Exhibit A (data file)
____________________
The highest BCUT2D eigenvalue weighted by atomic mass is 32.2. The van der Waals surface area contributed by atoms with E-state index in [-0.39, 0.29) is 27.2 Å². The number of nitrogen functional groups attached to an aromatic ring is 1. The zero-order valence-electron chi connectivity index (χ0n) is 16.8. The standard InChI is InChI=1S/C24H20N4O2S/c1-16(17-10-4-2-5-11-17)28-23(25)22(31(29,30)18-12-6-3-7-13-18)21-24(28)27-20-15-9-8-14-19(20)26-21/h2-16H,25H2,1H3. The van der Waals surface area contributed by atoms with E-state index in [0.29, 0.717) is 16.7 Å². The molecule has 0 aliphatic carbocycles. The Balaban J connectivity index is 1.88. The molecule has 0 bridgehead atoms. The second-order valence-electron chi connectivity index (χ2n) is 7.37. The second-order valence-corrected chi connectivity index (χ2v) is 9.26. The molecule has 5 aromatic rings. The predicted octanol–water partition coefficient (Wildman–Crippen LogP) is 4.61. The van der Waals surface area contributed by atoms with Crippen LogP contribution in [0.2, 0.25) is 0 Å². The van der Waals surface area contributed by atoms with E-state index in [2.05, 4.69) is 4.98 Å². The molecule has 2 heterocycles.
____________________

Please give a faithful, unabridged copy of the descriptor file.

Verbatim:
The highest BCUT2D eigenvalue weighted by atomic mass is 32.2. The van der Waals surface area contributed by atoms with E-state index in [-0.39, 0.29) is 27.2 Å². The number of nitrogen functional groups attached to an aromatic ring is 1. The zero-order valence-electron chi connectivity index (χ0n) is 16.8. The standard InChI is InChI=1S/C24H20N4O2S/c1-16(17-10-4-2-5-11-17)28-23(25)22(31(29,30)18-12-6-3-7-13-18)21-24(28)27-20-15-9-8-14-19(20)26-21/h2-16H,25H2,1H3. The van der Waals surface area contributed by atoms with E-state index in [0.29, 0.717) is 16.7 Å². The molecule has 0 aliphatic carbocycles. The Balaban J connectivity index is 1.88. The molecule has 0 bridgehead atoms. The second-order valence-electron chi connectivity index (χ2n) is 7.37. The second-order valence-corrected chi connectivity index (χ2v) is 9.26. The molecule has 5 aromatic rings. The predicted octanol–water partition coefficient (Wildman–Crippen LogP) is 4.61. The van der Waals surface area contributed by atoms with Crippen LogP contribution in [0.2, 0.25) is 0 Å². The van der Waals surface area contributed by atoms with E-state index in [2.05, 4.69) is 4.98 Å². The molecule has 2 heterocycles.